Posted by Lyndi
I have always been intrigued by the humble celery root, also known as celeriac. No, it’s not the root of the common celery. It’s grown for its root… and not for its leaves and stems.
Okay, let’s celebrate it’s root, shall we?
I’ve only purchased a celery root once before. Not quite sure what to do with it, I cut it up and steamed it. I treated it like a turnip. It was okay. Not great, okay.
Which wasn’t good enough for me. Would it be for you? Nope… I was bound and determined to find a way to utilize this intriguing little gem of a vegetable. I must, for the greater good of humanity!
Okay, okay. Chill out Lyndi. It’s just a vegetable.
But it’s more than a vegetable. It’s celeriac. I mean, take a look at that picture again. HOW INTRIGUING IS THAT?!!
And then it happened.
I found THE. PERFECT. RECIPE. And yes, you have to try it yourself. It’s over-the-top rockin’. And I found this recipe while reading a cute innocent memoir (and bestseller) called Lunch in Paris, A Love Story, with Recipes. I figured since it was a French recipe, it’s got to be good. Right?
Here’s the recipe. Just slice away the outside (my peeler wasn’t strong enough) and follow the instructions. It will rock your world.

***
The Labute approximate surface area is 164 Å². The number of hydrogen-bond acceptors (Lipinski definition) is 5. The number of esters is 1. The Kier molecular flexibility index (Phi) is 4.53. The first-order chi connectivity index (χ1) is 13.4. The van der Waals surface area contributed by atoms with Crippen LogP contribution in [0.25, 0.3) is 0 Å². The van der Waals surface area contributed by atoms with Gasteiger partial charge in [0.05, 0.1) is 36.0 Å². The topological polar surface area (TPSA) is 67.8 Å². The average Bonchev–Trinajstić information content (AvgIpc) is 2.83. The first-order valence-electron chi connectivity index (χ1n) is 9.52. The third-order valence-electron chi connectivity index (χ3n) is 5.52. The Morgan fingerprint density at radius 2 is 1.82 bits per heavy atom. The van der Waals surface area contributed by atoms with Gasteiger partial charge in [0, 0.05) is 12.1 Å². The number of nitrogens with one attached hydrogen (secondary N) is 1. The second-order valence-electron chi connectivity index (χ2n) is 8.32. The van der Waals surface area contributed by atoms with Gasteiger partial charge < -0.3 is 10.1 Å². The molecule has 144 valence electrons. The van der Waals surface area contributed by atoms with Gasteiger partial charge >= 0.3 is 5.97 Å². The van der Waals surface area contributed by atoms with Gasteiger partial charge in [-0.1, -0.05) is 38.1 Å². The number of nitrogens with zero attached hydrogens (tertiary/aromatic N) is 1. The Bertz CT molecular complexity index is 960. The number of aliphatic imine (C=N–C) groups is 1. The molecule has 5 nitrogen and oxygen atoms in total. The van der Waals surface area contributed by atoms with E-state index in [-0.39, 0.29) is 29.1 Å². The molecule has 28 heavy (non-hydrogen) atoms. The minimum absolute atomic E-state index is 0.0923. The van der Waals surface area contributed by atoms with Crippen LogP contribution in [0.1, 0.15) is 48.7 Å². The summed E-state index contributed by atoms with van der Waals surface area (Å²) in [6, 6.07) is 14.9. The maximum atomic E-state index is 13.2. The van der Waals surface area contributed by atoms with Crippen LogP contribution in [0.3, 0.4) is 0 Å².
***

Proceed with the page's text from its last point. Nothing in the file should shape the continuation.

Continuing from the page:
POTATO AND CELERY ROOT MASH
Puree de Celeri
2 pounds (4 medium) potatoes, scrubbed and chopped into 1-inch cubes (I used Yukon golds)
2 ½ – 3 pounds celery root (1 large or two small), peeled and chopped into 1 inch cubes
2-3 tablespoons butter
salt and pepper to taste
Fill a stockpot with cold, lightly salted water. Add the potatoes and bring to a boil. Add the celery root and continue to boil until both are tender, 20 to 30 minutes. Drain well.
Return the celery root and potatoes to the pot, and over a very low flame, mash the two together. (The heat will help evaporate any water left in the celery root.) Aim for a chunky consistency. This is a rustic puree, so there’s no need to get OCD about the lumps. Add butter, salt, and pepper to taste. Serve at once or put in a gratin dish, dot with additional butter, and pass for a minute or two under the broiler.
So, where you can purchase this little root gem? I found them at the Pinnacle Station Market in Rogers for $3.79 each. If you live in Washington County, you can find them at Ozark Natural Foods, too!
Mostly, I just hope you have the chance to taste a celery root. I am quite smitten and I know now that I can never go back. Does it taste like common celery? Yes, only it has more depth. It gives a rustic dimension. You know how a shallot will add more depth than an onion. That’s what celery root is. It’s celery to the tenth power.
My mashed potatoes will never be the same again without some added to it.
If you use celeriac in a favorite recipe, please let me know about it!